I AM critical of many of Mayor Tomas Osmeña’s policies and actions but what he is doing to the Cebu City Public Library is good. In fact, it merited a report from a national media outlet or two. Having a public library equipped with wi-fi connection operate 24 hours a day is unique. For that, a pat on the back.
I used to frequent the library located along Osmeña Blvd. near the Provincial Capitol in the late ‘70s and the early ‘80s and even in the early 90s when I was a student and later a student organizer and even when I was already a reporter covering the Capitol beat. It had gone almost obsolete by then, with a very old look and equally old books. I reckon a Camilo Osias book is now a collector’s item.
The mayor’s decision to improve the services of the city’s public library stemmed from a suggestion posted on his Facebook account by Mitch Roldan, a student. The reality is that students from some schools in the city look for a place where they can study individually or in groups, and more often than not they go inside branches of popular fastfood outlets occupying tables intended for regular customers, the reason why they end up being driven away.
I remember some enterprising people putting up study areas for a fee. That was before the advent of internet cafes and expensive coffeehouses. I did try spending time in one of them along Arlington Pond St. to do some writing but the ambience there was such that I ended up falling asleep. Those places eventually closed down for lack of profitability.
The Cebu City Public Library can therefore be useful this way, meaning as a place for study (and not necessarily for research). With the advances in technology, most research works can already be done online, which is answered by the promised putting up of wi-fi routers there. What students need now is merely a place where they can be left on their own to study their lessons.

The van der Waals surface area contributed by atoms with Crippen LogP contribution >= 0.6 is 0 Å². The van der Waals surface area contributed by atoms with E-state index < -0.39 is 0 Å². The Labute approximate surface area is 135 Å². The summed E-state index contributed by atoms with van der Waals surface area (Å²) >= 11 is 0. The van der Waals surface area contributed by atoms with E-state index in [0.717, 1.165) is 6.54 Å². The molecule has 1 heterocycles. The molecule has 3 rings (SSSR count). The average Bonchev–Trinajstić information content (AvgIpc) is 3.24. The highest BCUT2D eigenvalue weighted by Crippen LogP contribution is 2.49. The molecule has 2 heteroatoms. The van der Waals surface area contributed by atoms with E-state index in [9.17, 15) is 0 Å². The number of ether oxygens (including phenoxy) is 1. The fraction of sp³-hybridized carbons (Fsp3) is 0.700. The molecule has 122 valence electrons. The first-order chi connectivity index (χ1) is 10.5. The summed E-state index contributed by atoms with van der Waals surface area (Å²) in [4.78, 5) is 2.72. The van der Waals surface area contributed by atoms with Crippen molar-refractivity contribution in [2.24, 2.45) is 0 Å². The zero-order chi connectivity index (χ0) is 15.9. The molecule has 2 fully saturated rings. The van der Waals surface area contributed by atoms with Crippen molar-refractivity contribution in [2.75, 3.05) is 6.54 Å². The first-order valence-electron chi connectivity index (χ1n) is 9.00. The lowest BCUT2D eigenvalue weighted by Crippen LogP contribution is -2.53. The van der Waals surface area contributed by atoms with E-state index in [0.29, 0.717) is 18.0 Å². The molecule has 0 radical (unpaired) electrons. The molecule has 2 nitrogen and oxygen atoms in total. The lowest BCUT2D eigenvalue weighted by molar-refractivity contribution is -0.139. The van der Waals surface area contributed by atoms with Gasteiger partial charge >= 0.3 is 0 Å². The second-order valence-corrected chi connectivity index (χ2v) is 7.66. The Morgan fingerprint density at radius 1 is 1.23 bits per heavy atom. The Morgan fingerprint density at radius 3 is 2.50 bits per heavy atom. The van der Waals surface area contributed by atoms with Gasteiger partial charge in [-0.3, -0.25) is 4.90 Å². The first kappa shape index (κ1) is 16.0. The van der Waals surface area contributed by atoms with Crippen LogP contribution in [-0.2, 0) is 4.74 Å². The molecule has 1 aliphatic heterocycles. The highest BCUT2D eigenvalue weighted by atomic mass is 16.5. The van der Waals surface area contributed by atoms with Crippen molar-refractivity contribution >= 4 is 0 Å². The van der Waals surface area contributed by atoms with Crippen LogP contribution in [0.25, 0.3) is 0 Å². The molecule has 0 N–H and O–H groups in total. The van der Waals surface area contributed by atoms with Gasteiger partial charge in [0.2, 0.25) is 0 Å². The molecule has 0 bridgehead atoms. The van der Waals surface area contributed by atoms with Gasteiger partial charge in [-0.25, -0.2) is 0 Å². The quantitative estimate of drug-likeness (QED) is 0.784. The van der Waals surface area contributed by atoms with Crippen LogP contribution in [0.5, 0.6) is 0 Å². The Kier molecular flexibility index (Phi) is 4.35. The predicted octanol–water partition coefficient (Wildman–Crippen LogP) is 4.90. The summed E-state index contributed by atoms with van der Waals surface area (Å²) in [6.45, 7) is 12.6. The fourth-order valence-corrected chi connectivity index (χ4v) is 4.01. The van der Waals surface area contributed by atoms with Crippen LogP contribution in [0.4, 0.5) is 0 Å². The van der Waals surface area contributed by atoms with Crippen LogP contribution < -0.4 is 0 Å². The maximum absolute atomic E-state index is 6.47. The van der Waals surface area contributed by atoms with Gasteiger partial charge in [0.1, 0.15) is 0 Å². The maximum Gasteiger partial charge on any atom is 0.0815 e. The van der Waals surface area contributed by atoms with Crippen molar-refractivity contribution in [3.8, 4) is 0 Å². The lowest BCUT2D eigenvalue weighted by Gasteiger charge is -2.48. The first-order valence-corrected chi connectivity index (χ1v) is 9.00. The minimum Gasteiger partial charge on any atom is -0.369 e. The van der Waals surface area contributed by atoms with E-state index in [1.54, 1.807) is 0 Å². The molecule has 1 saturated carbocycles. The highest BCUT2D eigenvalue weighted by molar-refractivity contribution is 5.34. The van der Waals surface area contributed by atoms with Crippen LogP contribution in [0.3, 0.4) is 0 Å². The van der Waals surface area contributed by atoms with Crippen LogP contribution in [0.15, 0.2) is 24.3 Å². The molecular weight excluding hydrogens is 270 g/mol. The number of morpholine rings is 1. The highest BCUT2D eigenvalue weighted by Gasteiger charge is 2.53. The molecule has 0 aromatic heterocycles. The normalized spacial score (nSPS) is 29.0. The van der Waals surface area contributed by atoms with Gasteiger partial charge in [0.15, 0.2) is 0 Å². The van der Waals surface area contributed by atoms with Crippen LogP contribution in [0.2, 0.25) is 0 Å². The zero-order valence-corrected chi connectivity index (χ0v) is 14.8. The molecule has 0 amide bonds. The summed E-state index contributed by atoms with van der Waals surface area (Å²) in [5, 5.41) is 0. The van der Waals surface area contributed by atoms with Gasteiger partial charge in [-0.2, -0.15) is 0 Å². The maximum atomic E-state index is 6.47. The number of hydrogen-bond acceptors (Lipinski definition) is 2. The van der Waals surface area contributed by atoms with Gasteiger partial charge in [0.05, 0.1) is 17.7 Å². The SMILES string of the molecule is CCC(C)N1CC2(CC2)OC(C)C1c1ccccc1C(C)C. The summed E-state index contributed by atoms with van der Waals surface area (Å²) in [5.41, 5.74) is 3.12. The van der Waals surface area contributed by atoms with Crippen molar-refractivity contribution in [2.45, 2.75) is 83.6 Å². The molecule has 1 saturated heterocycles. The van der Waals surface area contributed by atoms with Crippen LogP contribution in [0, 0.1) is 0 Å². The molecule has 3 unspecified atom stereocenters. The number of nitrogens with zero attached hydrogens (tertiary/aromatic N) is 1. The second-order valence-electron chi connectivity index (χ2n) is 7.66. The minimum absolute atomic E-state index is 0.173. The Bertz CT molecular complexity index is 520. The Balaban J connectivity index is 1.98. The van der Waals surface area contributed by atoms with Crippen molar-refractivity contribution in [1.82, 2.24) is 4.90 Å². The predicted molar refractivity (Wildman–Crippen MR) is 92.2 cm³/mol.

I actually mulled going there when I visited Chong Hua on Wednesday and Thursday for laboratory tests and had a free time while waiting for the results. But I thought I didn’t want to go through the uncertainty of being able to be productive there at that time and opted for the familiar surrounding of the nearby coffeehouse instead. But I am not a coffee lover and, frankly, I am stingy.
So I will eventually be going to the city library one of these days (or should we say, nights) especially when the promised 24/7 operation starts. In the meantime, here’s how the mayor described the setup of the library soon (quoted from a post in his Facebook account):
“The additional aircon needed to handle extra people will be running in 2 days. WiFi will be up in a week. Outlets to charge your computers will also be installed in the floors. A printer and copier will be available. Coffee is already for sale. A small store selling snacks outside will be up as well.
“In the long term, other rooms throughout the building will be re-purposed to give students doing group work a place to talk. The Sinulog Hall upstairs will also be renovated to give the library more reading space.”
In his usual ebullient way, the mayor boasted, “We are paying attention.” Well, I must concede they are—at least on this one.